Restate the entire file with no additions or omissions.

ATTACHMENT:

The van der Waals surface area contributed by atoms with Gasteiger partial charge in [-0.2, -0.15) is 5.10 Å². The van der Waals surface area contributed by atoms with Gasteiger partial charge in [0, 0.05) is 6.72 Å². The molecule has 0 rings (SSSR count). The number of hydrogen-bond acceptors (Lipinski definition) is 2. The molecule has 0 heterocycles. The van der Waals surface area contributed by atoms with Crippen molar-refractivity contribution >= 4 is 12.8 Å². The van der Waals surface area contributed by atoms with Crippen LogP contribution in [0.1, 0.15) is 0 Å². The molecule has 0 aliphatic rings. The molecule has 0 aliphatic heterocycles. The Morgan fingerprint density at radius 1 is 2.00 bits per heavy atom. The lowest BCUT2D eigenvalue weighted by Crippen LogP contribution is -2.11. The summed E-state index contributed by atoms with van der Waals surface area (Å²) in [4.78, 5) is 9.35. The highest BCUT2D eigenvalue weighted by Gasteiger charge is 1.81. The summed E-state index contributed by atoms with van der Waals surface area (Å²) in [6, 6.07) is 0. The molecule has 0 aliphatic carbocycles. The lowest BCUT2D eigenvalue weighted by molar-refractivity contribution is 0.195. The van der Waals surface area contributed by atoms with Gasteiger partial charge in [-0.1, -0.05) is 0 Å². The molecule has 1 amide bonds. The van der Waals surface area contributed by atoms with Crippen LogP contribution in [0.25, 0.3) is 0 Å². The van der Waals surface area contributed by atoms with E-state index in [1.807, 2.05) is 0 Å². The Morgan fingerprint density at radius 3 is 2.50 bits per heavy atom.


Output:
The van der Waals surface area contributed by atoms with Gasteiger partial charge in [-0.2, -0.15) is 5.10 Å². The van der Waals surface area contributed by atoms with Gasteiger partial charge in [0, 0.05) is 6.72 Å². The molecule has 0 rings (SSSR count). The number of hydrogen-bond acceptors (Lipinski definition) is 2. The molecule has 0 heterocycles. The van der Waals surface area contributed by atoms with Crippen molar-refractivity contribution >= 4 is 12.8 Å². The van der Waals surface area contributed by atoms with Crippen LogP contribution in [0.1, 0.15) is 0 Å². The molecule has 0 aliphatic rings. The molecule has 0 aliphatic heterocycles. The Morgan fingerprint density at radius 1 is 2.00 bits per heavy atom. The lowest BCUT2D eigenvalue weighted by Crippen LogP contribution is -2.11. The summed E-state index contributed by atoms with van der Waals surface area (Å²) in [4.78, 5) is 9.35. The highest BCUT2D eigenvalue weighted by Gasteiger charge is 1.81. The summed E-state index contributed by atoms with van der Waals surface area (Å²) in [6, 6.07) is 0. The molecule has 0 aliphatic carbocycles. The lowest BCUT2D eigenvalue weighted by molar-refractivity contribution is 0.195. The van der Waals surface area contributed by atoms with Gasteiger partial charge in [-0.1, -0.05) is 0 Å². The molecule has 1 amide bonds. The van der Waals surface area contributed by atoms with Crippen LogP contribution in [0.25, 0.3) is 0 Å². The van der Waals surface area contributed by atoms with E-state index in [1.807, 2.05) is 0 Å². The Morgan fingerprint density at radius 3 is 2.50 bits per heavy atom.